We’ve received an answer from LucasFilms concerning our request to broadcast The Star Wars Holiday Special.
It was rejected.
On a more positive note, the rejection letter was short, very diplomatic, and to the point. In a world where rudeness is becoming more commonplace in the business sector, it’s nice to know there are people out there who still know how to be civil.
The broadcast has been cancelled. We’ll put alternate programming on the air.
Hated by Christmas special enthusiasts, Star Wars fans, and George Lucas himself, The Star Wars Holiday Special might be the most vilified Christmas special ever broadcast on North American television. It’s a special that so bad, even the author of the highly popular Webcomic XKCD sees it as possibly the worst of the worst in terms of modern entertainment.
And we’re considering showing it every day during the Holiday season starting the week of December 19 without first asking permission from the rights holders!Strike that. We’ll first ask for permission from the rights holders if we can locate them. There’s no need to be hasty, or nasty.
Let’s face it. It’s highly doubtful that this horrendous Christmas special will ever be legitimately released to the general public any time soon. Even the people responsible for its production might deny ever having anything to do with it despite having their names in the credits.
And yet, we can’t deny that this feature actually exists. In fact, it’s vitally important that future generations be made aware of this travesty, otherwise they might produce their own Sci-Fi based Christmas special and achieve the same results! A Star Trek Holiday Special? A Babylon 5 Christmas Special? A Battlestar Galactica New Year’s Cylon Extravaganza? Yikes!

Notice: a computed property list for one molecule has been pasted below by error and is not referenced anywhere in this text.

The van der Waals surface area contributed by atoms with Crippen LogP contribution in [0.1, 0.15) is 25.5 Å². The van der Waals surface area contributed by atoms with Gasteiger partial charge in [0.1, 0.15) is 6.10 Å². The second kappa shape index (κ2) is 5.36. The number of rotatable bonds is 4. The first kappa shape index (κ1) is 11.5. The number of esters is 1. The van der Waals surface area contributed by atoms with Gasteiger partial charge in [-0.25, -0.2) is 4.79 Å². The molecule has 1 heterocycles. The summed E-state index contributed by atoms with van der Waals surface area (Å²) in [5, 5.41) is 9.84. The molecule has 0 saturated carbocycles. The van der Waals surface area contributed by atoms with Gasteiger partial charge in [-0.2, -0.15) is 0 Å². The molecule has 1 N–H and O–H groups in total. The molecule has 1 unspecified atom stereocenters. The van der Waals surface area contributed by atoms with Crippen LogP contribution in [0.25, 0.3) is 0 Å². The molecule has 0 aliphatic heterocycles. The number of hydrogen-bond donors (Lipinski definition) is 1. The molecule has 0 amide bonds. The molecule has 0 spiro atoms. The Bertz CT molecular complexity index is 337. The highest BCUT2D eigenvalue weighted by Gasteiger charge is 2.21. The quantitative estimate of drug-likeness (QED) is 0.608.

The only science fiction based Christmas specials that seem to work are the ones produced by the current Doctor Who franchise, and it might be best to leave it at that. If any other science fiction series tries to produce their own Christmas special with plenty of indecipherable song and dance and a cast of aging actors, we might as well start holding a competition for the year’s worst Sci-Fi Christmas special!
So what do you think? Should we broadcast The Star Wars Holiday Special as a warning to future generations? Or should we put something else on the air so as not to offend lovers of Christmas, fans of Star Wars, or the original rights holders who will probably never release this horrendous Christmas special in their lifetime?
Should we broadcast "The Star Wars Holiday Special?"
To supplement our income, the owner of this channel does contractual software development work for his old employer. One job involved porting over the source code from the IBM Open Class Library that was included with the long discontinued IBM VisualAge C++ software development platform to the Microsoft Visual Studio software development platform.
Although the converted library is still in beta, it does work! Even under Windows 7!
And very soon, a licensed version of the converted library will be available for purchase.